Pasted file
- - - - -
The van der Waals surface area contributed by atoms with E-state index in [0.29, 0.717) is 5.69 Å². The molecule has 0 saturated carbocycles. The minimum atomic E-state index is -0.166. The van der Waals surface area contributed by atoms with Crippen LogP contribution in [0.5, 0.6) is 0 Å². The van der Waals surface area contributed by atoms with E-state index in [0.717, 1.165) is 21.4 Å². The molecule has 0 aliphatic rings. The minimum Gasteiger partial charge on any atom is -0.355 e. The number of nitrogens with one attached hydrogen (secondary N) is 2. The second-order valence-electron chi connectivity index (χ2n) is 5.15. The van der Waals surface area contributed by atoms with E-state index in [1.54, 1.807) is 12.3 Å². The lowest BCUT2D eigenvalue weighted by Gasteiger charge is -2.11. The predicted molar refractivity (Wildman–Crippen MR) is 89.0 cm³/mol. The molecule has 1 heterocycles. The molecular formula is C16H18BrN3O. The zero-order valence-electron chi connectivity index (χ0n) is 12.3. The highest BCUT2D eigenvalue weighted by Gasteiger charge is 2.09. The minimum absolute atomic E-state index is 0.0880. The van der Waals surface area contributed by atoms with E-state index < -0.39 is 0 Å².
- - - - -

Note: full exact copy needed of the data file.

The van der Waals surface area contributed by atoms with E-state index in [0.29, 0.717) is 5.69 Å². The molecule has 0 saturated carbocycles. The minimum atomic E-state index is -0.166. The van der Waals surface area contributed by atoms with Crippen LogP contribution in [0.5, 0.6) is 0 Å². The van der Waals surface area contributed by atoms with E-state index in [0.717, 1.165) is 21.4 Å². The molecule has 0 aliphatic rings. The minimum Gasteiger partial charge on any atom is -0.355 e. The number of nitrogens with one attached hydrogen (secondary N) is 2. The second-order valence-electron chi connectivity index (χ2n) is 5.15. The van der Waals surface area contributed by atoms with E-state index in [1.54, 1.807) is 12.3 Å². The lowest BCUT2D eigenvalue weighted by Gasteiger charge is -2.11. The predicted molar refractivity (Wildman–Crippen MR) is 89.0 cm³/mol. The molecule has 1 heterocycles. The molecular formula is C16H18BrN3O. The zero-order valence-electron chi connectivity index (χ0n) is 12.3. The highest BCUT2D eigenvalue weighted by Gasteiger charge is 2.09. The minimum absolute atomic E-state index is 0.0880. The van der Waals surface area contributed by atoms with E-state index < -0.39 is 0 Å².